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How is Endogenous Depression Treated?

written by: Sanchia Fernandes • edited by: jen2008 • updated: 8/21/2010

Although there are several medications specifically formulated for treating endogenous depression, not all patients respond favorably to these drugs. Find out which are the most commonly administered antidepressant drugs and how they act on your body.

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    What is Endogenous Depression?

    Endogenous depression occurs when people suffer from chemical imbalances in the brain. Although most people start exhibiting the signs and symptoms of depression when they face extremely stressful situations or traumatic events, the symptoms of endogenous depression often arise without any reason. Besides this, a person is said to be suffering from endogenous depression when he remains unresponsive to antidepressant drugs like Tricyclic antidepressants and Monoamine Oxidase Inhibitors. Patients suffering from endogenous depression often feel that their symptoms stem from negative feelings or emotions that come from within and that these feelings aren’t related to any events they come across in life.

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    Symptoms of Endogenous Depression

    The signs and symptoms of endogenous depression are very similar to those symptoms exhibited by patients suffering from other types of depression. The symptoms do however, vary in terms of severity. The type and chronicity of the symptoms exhibited are influenced by many factors and the doctor will take all these things into account when confirming the diagnosis. Since the symptoms of endogenous depression are common to other forms of depression and related mood disorders, the doctor will prescribe the same medications that are used to treat depression in general.

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    Medications Prescribed to Treat Endogenous Depression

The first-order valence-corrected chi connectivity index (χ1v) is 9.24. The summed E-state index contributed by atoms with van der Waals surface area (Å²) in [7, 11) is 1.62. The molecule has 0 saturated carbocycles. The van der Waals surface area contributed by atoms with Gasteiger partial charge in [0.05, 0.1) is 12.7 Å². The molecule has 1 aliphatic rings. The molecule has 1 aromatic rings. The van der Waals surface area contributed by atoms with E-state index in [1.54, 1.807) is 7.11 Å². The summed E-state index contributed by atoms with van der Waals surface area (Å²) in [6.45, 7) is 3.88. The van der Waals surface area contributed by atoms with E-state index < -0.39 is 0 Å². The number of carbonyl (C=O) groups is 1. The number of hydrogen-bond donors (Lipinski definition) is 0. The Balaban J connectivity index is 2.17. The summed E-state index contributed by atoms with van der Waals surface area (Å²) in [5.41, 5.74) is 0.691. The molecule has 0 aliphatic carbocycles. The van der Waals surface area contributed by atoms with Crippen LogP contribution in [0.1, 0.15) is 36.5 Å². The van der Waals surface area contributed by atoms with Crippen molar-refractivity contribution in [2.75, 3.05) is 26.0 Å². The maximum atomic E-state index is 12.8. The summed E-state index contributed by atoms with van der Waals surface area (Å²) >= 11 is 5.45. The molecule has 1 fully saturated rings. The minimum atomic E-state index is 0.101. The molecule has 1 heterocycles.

br3akthru/FreeDigitalPhotos.net The medications that are used to treat depression are classified as Selective Serotonin Reuptake Inhibitors (SSRI’s), tricyclic antidepressants and monoamine oxidase inhibitors. It is believed that patients with a family history of depression may be more responsive to certain antidepressant drugs that have been previously used to cure other members in the family. Although this is in part true, each person responds differently to the same medication and it’s best to work with the doctor to determine which medications are best suited to your personal needs. Some people may develop mild to severe side effects to certain drugs while others may respond favorably to the same medications. Let’s now take a look at some of the most common drugs that are used to treat depression and learn how they work on the human body.

    Image: br3akthru/FreeDigitalPhotos.net

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    SSRI’s

    The brain releases certain chemicals like serotonin to transmit messages from one brain cell to the other. Patients suffering from depression often have low levels of serotonin and other biochemicals in the brain. To increase the serotonin levels in the brain, the doctor will prescribe Selective Serotonin Reuptake Inhibitors. Medications that contain the active ingredients sertraline, escitalopram, fluoxetine and citalopram are some of the most commonly prescribed SSRI’s. While most patients respond favorably to these drugs, they do cause certain side-effects.